Skeptics are finding skepticism hard to take serious lately.
Take The Spectator’s recent parody of Richard Dawkins, for instance. In an article named The bizarre – and costly – cult of Richard Dawkins, Andrew Brown lists the Dawkins Foundation’s shrewd segmentation of his followers. Donations start with $85 a month and allow you discounts on Dawkins merchandise. For $5,000 a year you can attend an event where he speaks. But only for $100,000 or more can you see the man face-to-face yourself. After reproducing more than a few overly enthusiastic tweets – ‘You’ve changed my life and my entire world’ – Brown’s conclusion is straightforward:
At this point it is obvious to everyone except the participants that what we have here is a religion without the good bits.
The larger point here is not the fundraising methodology of an increasingly fringe personality. It is that no one – nil, not a single person – can escape religion. Even hardcore atheists end up with religious zeal. It is quite easy to avoid organized, official religion of course. Just don’t show up at church. But no one is able to not believe. Those who profess to be able to are just subscribing to an alternative set of beliefs. They are rejecting certain dogmas on the basis of their own unproven assumptions. They are deconstructing other people’s faith while remaining blind to their own faith.
Luc Ferry describes this intrinsic contradiction of hardcore skepticism brilliantly. A major French philosopher and atheist himself, Ferry does not spare blows.
The materialist says, for example, that we are not free, but he is certain of declaring it freely, without any external constraint… He declares that we are a product of our history, but he continues to invite us to liberate ourselves, transform it, start a revolution if possible! … In other words, the materialist defends profound philosophical theses, but always for others, never for himself. He always reintroduces transcendence, freedom, a project, an ideal, because he can’t not regard himself as not free and driven by values above nature and history. (his italics)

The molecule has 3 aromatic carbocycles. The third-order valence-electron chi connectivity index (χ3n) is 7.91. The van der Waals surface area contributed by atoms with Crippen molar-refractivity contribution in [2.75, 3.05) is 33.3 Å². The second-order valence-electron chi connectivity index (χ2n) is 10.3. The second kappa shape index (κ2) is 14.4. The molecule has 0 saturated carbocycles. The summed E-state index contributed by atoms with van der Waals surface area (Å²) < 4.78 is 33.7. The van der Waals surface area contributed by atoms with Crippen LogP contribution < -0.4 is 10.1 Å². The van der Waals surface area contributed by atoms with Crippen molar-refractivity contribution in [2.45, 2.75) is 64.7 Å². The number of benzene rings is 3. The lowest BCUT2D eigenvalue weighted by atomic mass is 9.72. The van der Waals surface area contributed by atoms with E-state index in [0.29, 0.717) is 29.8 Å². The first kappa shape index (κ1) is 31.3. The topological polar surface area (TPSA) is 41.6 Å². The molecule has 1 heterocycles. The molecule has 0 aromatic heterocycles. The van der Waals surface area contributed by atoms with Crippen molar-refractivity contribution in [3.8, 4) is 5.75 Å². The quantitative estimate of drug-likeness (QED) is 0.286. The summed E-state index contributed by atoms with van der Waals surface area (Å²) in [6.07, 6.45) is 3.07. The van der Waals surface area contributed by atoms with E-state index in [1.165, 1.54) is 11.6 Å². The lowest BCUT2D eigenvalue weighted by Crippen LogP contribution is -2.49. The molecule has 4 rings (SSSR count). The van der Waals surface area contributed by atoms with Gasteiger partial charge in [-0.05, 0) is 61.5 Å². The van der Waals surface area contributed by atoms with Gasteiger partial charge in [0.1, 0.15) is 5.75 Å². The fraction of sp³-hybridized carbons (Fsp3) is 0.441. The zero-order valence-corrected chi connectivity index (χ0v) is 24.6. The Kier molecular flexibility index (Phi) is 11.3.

That this contradiction exists is remarkable. One would never guess it, given some skeptics’ dogmatism and rhetoric of reason. But it is there, obvious to anyone but themselves and impressionable teenagers. Ferry continues:
But it cannot end there: criticism cannot be valid just for others… Critical thinking needs to critique itself, something which modern philosophers are just beginning to realize, but which Nietzsche and the great materialists paradoxically refuse to do. [They] do wonders when it comes to bursting the metaphysical and religious bubbles … but when it comes to themselves, nothing can be done…. Their lucidity is remarkable when it comes to others, but when it comes to self-reflection, it remains blind. 
To believe or not to believe, that is not the question. The question, instead, is: what to believe?
 Luc Ferry, Vivere con Filosofia [A Brief History of Thought] (Milan: Garzanti, 2007), 215.
 Ibid., 228.